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Drake Stadium (UCLA)

Drake Stadium

Drake Stadium is an 11,700-capacity stadium in Los Angeles, California and the home of the UCLA Bruins men's and women's track and field teams. The stadium built in 1969 is named for UCLA track legend Elvin C. "Ducky" Drake, who was a student-athlete, track coach and athletic trainer for over 60 years. It was the home of the UCLA Bruins men's and women's soccer teams until 2017.

There was an proposal in 1965 to build a 44,000 seat "Multi-Purpose Stadium" on campus, for UCLA Bruins track meets and varsity football games, rather than the Bruins using the Los Angeles Memorial Coliseum for home field. In both Spring and Fall 1965, UCLA students "voted by a two-to-one majority against the proposal to use fee funds to build a football stadium."[1] Additionally, the proposal was opposed by influential area residents and politicians.[2][3] By February 1966 UCLA had scaled back the project to the Drake Stadium configuration. Although the football stadium never became a reality, there have been UCLA Bruin football scrimmage games played in the stadium.

Drake Stadium has hosted the Pacific-10 (now Pac-12) Track and Field Championships, the USA Outdoor Track and Field Championships in 1976-77-78, the Pacific-8 Championships in 1970 and 1977 and the CIF California State Meet for high schools in 1969-71-77. The facility hosted the first-ever California-Nevada Championships on April 30-May 1, 1994. It also has hosted other student events such as concerts and graduation ceremonies.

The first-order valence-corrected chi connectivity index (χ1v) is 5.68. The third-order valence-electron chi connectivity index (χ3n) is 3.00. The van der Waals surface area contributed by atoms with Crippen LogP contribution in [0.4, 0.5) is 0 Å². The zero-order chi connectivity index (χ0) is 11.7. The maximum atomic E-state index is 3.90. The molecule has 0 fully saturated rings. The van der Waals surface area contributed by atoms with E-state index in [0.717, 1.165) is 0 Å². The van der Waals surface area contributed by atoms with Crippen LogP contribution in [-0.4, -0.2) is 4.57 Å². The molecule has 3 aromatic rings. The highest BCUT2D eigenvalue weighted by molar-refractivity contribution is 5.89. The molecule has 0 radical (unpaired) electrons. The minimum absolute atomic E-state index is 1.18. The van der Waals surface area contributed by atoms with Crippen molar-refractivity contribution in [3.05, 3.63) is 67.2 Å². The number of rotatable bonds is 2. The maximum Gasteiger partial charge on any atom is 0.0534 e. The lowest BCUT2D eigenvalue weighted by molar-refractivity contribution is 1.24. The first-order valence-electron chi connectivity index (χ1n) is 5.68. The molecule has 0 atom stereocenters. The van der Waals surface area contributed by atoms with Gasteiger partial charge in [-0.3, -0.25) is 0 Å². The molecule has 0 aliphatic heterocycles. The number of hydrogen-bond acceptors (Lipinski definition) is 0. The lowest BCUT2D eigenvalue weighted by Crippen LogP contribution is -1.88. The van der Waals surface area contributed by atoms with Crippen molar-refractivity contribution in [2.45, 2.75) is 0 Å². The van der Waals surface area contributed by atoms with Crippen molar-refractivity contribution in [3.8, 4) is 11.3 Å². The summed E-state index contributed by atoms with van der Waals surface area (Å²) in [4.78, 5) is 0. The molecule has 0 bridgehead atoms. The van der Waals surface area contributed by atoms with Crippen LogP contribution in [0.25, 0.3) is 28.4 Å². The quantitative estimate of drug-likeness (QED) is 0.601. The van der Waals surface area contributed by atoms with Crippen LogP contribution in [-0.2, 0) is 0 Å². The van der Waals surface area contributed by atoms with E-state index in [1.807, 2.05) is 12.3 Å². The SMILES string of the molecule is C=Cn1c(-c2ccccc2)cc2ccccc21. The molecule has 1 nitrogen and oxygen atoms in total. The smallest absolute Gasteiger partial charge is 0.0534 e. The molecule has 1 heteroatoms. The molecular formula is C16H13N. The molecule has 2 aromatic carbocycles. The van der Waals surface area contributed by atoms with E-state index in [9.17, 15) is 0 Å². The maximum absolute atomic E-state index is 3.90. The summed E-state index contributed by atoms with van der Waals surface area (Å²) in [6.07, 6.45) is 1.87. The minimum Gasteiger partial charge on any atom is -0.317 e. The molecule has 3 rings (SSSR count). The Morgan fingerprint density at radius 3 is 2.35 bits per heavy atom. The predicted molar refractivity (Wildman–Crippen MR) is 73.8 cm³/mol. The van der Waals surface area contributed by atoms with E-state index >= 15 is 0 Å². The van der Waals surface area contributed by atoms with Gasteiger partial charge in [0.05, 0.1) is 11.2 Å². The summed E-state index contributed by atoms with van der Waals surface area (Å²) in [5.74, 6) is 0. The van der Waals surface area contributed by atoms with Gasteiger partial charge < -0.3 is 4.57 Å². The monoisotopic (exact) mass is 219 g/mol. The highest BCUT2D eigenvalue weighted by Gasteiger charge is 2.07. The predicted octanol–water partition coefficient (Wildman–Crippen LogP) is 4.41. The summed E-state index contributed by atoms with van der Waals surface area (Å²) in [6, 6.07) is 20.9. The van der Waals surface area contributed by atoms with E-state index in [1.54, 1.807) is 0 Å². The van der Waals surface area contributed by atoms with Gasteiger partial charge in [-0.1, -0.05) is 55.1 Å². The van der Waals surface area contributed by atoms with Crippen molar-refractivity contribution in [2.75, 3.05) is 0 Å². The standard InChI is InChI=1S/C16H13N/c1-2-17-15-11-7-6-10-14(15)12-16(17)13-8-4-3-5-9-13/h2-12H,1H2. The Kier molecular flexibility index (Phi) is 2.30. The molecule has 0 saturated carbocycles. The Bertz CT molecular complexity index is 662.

The field at Drake Stadium is named for UCLA alumnus Frank Marshall, a film producer.

Notable athletesEdit


  1. ^ UCLA Southern Campus Yearbook, by the University of California; Associated Students of UCLA, Volume 47, page 111, 1966
  2. ^ Crowe, Jerry - There goes the neighborhood: How UCLA stadium bid was scuttled. Los Angeles Times, November 16, 2009
  3. ^ Reich, Ken - Stadium for UCLA Given Support - Architect's Study Cites Project as 'Desirable' STADIUM SUPPORT. Los Angeles Times, November 18, 1965. UCLA officials--still reportedly trying to decide whether to recommend the building of a 44,000-seat football stadium on campus--have released details of an architectural feasibility study.

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